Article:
all these influenza vaccines are using egg-based manufacturing systems,
which suffer from under-capacity, low yields, lengthy manufacturing
processes (on average six months) and an inflexibility to rapid
scale-up. Maintaining tight quality specification on the finished
egg-based vaccine product poses another enormous technical challenge,
Dr de Lima says. "The avian H5N1 strain adds additional complications:
not only would it be too virulent to be grown in eggs, but the supply
of eggs themselves would be severely limited, as a great proportion of
poultry would have been killed by the pandemic."

These significant disadvantages of current manufacturing processes and
the increasing global demand in anticipation of an avian influenza
pandemic constitute a vast commercial opportunity. R&D activities in
the field are greatly encouraged by healthcare stakeholders worldwide.
Thus, several companies are developing new, alternative technologies
that address current shortcomings.

The most advanced lines of research focus on cultivating influenza
viruses in mammalian cells. Companies active in this field include
Solvay, Chiron and Sanofi-Aventis/Crucell. Mammalian cell cultures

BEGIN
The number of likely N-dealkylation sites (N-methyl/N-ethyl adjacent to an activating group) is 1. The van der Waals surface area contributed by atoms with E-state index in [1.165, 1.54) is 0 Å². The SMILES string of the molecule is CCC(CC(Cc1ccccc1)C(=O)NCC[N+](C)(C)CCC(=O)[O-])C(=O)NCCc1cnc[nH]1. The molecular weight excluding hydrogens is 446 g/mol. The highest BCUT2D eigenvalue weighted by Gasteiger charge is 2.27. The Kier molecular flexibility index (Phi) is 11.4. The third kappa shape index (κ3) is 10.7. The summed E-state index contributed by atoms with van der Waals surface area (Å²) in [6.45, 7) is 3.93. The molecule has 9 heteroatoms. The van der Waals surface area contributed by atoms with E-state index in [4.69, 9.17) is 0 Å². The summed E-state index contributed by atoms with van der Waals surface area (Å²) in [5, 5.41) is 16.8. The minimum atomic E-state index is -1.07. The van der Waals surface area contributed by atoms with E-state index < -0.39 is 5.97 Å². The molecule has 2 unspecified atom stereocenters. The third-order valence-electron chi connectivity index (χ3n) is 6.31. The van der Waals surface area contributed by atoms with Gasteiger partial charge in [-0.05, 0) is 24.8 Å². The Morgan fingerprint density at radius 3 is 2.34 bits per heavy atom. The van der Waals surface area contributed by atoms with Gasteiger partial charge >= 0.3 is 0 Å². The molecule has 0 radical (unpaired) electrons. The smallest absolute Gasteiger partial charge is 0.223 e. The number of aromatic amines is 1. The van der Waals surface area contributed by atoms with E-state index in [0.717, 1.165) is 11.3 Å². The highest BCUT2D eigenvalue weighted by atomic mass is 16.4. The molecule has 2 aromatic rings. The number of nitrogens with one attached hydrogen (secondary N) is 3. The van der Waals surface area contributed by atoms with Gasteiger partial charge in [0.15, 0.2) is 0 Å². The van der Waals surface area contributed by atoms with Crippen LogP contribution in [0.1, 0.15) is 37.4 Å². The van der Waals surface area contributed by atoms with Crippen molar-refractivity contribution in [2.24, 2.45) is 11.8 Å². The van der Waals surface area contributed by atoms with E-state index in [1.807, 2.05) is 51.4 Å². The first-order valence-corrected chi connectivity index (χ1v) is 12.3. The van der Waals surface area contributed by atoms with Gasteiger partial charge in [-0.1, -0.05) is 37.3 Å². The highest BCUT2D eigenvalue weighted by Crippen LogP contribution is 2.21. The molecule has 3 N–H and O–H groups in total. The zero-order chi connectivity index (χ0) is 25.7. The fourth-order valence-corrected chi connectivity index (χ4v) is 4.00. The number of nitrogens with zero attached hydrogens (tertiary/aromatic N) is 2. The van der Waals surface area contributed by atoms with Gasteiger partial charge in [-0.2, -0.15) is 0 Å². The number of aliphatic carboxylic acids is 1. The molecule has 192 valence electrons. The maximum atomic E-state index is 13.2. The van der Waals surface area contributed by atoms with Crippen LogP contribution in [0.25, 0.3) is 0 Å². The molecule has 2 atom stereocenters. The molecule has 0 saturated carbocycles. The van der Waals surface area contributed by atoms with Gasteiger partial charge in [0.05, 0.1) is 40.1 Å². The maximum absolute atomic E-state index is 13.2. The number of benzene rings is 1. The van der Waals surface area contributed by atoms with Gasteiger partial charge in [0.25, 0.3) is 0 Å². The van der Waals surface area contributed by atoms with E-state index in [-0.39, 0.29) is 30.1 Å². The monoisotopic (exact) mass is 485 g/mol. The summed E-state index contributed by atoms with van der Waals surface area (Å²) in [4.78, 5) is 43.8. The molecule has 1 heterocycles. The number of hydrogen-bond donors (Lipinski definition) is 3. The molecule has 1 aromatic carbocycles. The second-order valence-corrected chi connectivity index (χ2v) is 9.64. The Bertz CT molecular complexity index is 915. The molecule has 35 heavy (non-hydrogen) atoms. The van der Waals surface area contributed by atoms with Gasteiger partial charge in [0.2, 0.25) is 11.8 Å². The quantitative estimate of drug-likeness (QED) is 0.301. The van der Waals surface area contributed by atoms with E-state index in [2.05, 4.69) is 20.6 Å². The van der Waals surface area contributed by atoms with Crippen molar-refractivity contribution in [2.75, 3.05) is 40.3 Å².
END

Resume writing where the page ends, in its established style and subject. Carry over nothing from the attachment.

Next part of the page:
could eventually replace chicken eggs and, just as importantly,
accelerate the vaccine production process. Unfortunately, cell
culture-based vaccines suffer from safety concerns: some of the
currently used cell lines may be carcinogenic. Datamonitor estimates
that the first cell-culture based influenza vaccines will reach the US
market in 2008. Other alternative production technologies in
development include FluBlXk by Protein Sciences, a Connecticut based
biotech firm, Dr de Lima says. "FluBIXk is a trivalent influenza
vaccine using recombinant hemagglutinin antigens grown in insect cell
cultures. Oxford-based PowderMed is developing a plasmid DNA influenza
vaccine produced using a bacterial fermentation process."

Although all these efforts aimed at increasing global influenza vaccine
supplies are advancing at a rapid pace, their significance for
containing an avian flu pandemic remains highly uncertain. "The timing
of such an event and the virulence of the causative viral strain are
unpredictable", Dr de Lima says. "The gene mutation enabling H5N1 to
spread between humans, necessary for a pandemic strain, can happen
anytime or never."

About: Datamonitor plc, (DTM.L) is the world's leading provider of
online data, analytic and forecasting platforms for key vertical
sectors. We help our clients, 5,000 of the world's leading companies
profit from better, more timely decisions. Through our proprietary
databases and wealth of expertise, we provide clients with unbiased
expert analysis and in-depth forecasts for seven industry sectors:
Automotive & Logistics, Consumer Markets, Energy, Financial Services,
Healthcare, Retail and Technology. Datamonitor maintains its
headquarters in London and has regional offices in Frankfurt, New York,
San Francisco and Sydney.


Some people at the WHO and at the CDC are gonna get a good bonuses.